If you think capitalism is " insane" Reed, then you need to visit Cuba, almost the last place on the planet where property rights mean almost nothing. Everyone "shares" everything, that's why nobody has anything.

      Corporations are an essential element of society. There are good ones and bad ones. In this case it is my opinion that Viacom is the good one, Google is the outlaw for not supporting intellectual property right of individuals and corporations.

       

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        reed, Mar 26th, 2007 @ 7:37pm

        Re: Re: Get with the 21st century!

        Wisdom said,

        "This is a kind of "cultural communism." Those people I mentioned previously..."

        Insert buzzword communism here!? It is hard to take you seriously when you try to bring non-relevant things into the discussion. Sounds like you like to spread FUD more than talk sanely about an issue.


        "Corporations are an essential element of society. There are good ones and bad ones. In this case it is my opinion that Viacom is the good one, Google is the outlaw for not supporting intellectual property right of individuals and corporations."

        If they are so essential then why did we do fine for so long without them? Corporations are only about profit. If you actually understand corporate law then you would know that officers in a corporation are legally bound by law to put the profits of the corporation above even things like public welfare.

        Try watching The Corporation if you want to understand the other side of the argument. Here is a link to it

        http://www.youtube.com/watch?v=Pin8fbdGV9Y

        It is not about black and white or capitalism and communism. These are just propaganda terms invented to confuse and distort the real issues at hand. By the way, welcome to the United Corporations of America, I hope you enjoy the fact that profit is more important than any moral value in existence.

        Google is a shining beacon in a world of dark and destruction corporations. It is sad you would portray them in such a negative light.

         

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    Not a Lawyer, Mar 26th, 2007 @ 12:19pm

    Musings

    Speaking to "Wisdom Only": there is a big difference between the videos and a person's house. The videos themselves are information, not physical property. Your analogy does not work because of this. A person cannot properly use their house if a squatter takes over it. Owners of information (videos, data, music, etc) can and do have multiple copies. Yes, if people were moral, they would observe copyright laws. The question is not morality, however, it is whether a service provider (upload and store your files here) is liable for the copyright infringement of its users. According to the DMCA YouTube meets Aiii, B AND C, therefore there is no basis for the lawsuit.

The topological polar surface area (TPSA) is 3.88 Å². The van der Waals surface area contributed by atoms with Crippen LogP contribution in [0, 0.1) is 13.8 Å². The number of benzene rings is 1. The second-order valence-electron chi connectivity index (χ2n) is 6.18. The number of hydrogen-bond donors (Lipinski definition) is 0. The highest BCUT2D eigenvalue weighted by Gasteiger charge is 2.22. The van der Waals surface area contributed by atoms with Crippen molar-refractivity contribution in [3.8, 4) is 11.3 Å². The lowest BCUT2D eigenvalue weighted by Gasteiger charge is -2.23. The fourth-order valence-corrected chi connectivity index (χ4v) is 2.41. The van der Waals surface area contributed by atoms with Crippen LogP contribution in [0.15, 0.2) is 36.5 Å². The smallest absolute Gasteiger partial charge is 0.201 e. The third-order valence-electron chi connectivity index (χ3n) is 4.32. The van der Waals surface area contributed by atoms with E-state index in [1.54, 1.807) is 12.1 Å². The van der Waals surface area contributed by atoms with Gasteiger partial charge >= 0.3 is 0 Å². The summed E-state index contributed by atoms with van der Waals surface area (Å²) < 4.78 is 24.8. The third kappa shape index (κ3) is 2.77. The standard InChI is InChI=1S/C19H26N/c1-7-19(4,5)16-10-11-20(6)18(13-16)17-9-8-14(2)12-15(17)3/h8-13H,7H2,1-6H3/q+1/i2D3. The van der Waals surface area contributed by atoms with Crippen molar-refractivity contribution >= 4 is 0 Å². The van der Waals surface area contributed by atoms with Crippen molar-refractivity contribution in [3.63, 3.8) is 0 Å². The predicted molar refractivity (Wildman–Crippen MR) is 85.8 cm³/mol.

YouTube does NOT DIRECTLY profit from Viacoms videos, it does not charge anyone to view the videos. It does make money by selling ads, but those ads are NOT directly attributable to the Viacom videos.

     

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      Wisdom Only, Mar 26th, 2007 @ 4:44pm

      Re: Musings

      >>> The question is not morality, however, it is whether a service provider (upload and store your files here) is liable for the copyright infringement of its users. According to the DMCA YouTube meets Aiii, B AND C, therefore there is no basis for the lawsuit.


      Couldn't disagree with you more, Not a Lawyer. All law is (or must be) based on ethics and morality. The separation of "morality" and "law" is at the root of the decay of American culture. Nothing is about right and wrong anymore, it's all about "me" and "how I feel."

      There are a million examples of how divorcing morality, ethics from law is ruining America, but I'll provide just one: The Iraqi war.

       

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    norman619, Mar 26th, 2007 @ 12:29pm

    Huh?

    I am a very busy guy and as such don't have too much time to watch the shows I want. So what do I do? I download the shows and watch them as I can. I usually wind up buying the DVD set of the shows I watch plus I tend to tell other friends of the shows and get them usually hooked as well. So should I be sued into the poor house becasue I download the content then BUY the DVD later? I think not. Here's another example. I recently downgraded my cable service and lost access to some of my favorite channels. A friend told me of a mini series he thought I would like that aired on scifi a while ago. I went ahead and downloaded the series and watched it. Now I am looking forward to buying it when it's available on DVD. I am pretty sure I am not in the minority in this regard. The content providers have much to gain from making their stuff available for free download on their own sites AFTER they ahev aired on regular TV. I wouldn't even mind if they placed a few commercials in the download. The very fact the people download their content should tell them it is in high demand and they CAN take advantage of this if they had any kind of imagination. We are no longer tied to the TV as we used to be. This pretty much invbalidates their current business model. When will they wake up and smell the possible revinue slipping away from them? If they made their own content easy to access there would be no need for youtube and other places like it.